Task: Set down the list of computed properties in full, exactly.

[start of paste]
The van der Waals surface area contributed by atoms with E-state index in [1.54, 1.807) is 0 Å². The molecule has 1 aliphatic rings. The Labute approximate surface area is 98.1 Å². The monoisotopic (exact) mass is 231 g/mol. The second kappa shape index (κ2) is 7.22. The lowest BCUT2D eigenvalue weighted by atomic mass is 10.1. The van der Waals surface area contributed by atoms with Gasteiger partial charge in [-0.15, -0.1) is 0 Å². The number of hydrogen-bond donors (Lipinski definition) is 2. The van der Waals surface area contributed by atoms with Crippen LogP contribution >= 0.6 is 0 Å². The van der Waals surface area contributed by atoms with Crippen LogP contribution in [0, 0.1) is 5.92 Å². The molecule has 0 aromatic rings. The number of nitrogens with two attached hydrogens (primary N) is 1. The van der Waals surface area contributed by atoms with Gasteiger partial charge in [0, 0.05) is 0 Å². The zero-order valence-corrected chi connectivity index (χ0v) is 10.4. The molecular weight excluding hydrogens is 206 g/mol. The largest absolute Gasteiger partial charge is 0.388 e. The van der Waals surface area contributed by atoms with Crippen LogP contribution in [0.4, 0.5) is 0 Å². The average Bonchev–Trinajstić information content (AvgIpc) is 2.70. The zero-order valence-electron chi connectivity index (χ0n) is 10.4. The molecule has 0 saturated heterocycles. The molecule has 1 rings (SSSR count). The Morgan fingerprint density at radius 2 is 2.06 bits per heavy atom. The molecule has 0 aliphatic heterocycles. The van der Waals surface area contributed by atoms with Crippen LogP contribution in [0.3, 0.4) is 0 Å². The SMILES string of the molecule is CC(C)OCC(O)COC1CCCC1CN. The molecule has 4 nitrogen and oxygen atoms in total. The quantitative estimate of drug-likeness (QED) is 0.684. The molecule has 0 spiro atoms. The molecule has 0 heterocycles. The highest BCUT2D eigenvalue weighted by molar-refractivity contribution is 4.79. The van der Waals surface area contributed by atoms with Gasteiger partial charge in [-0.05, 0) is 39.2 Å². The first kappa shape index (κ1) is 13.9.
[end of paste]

The van der Waals surface area contributed by atoms with E-state index in [1.54, 1.807) is 0 Å². The molecule has 1 aliphatic rings. The Labute approximate surface area is 98.1 Å². The monoisotopic (exact) mass is 231 g/mol. The second kappa shape index (κ2) is 7.22. The lowest BCUT2D eigenvalue weighted by atomic mass is 10.1. The van der Waals surface area contributed by atoms with Gasteiger partial charge in [-0.15, -0.1) is 0 Å². The number of hydrogen-bond donors (Lipinski definition) is 2. The van der Waals surface area contributed by atoms with Crippen LogP contribution >= 0.6 is 0 Å². The van der Waals surface area contributed by atoms with Crippen LogP contribution in [0, 0.1) is 5.92 Å². The molecule has 0 aromatic rings. The number of nitrogens with two attached hydrogens (primary N) is 1. The van der Waals surface area contributed by atoms with Gasteiger partial charge in [0, 0.05) is 0 Å². The zero-order valence-corrected chi connectivity index (χ0v) is 10.4. The molecular weight excluding hydrogens is 206 g/mol. The largest absolute Gasteiger partial charge is 0.388 e. The van der Waals surface area contributed by atoms with Crippen LogP contribution in [0.4, 0.5) is 0 Å². The average Bonchev–Trinajstić information content (AvgIpc) is 2.70. The zero-order valence-electron chi connectivity index (χ0n) is 10.4. The molecule has 0 saturated heterocycles. The molecule has 1 rings (SSSR count). The Morgan fingerprint density at radius 2 is 2.06 bits per heavy atom. The molecule has 0 aliphatic heterocycles. The van der Waals surface area contributed by atoms with Crippen LogP contribution in [0.3, 0.4) is 0 Å². The SMILES string of the molecule is CC(C)OCC(O)COC1CCCC1CN. The molecule has 4 nitrogen and oxygen atoms in total. The quantitative estimate of drug-likeness (QED) is 0.684. The molecule has 0 spiro atoms. The molecule has 0 heterocycles. The highest BCUT2D eigenvalue weighted by molar-refractivity contribution is 4.79. The van der Waals surface area contributed by atoms with Gasteiger partial charge in [-0.05, 0) is 39.2 Å². The first kappa shape index (κ1) is 13.9.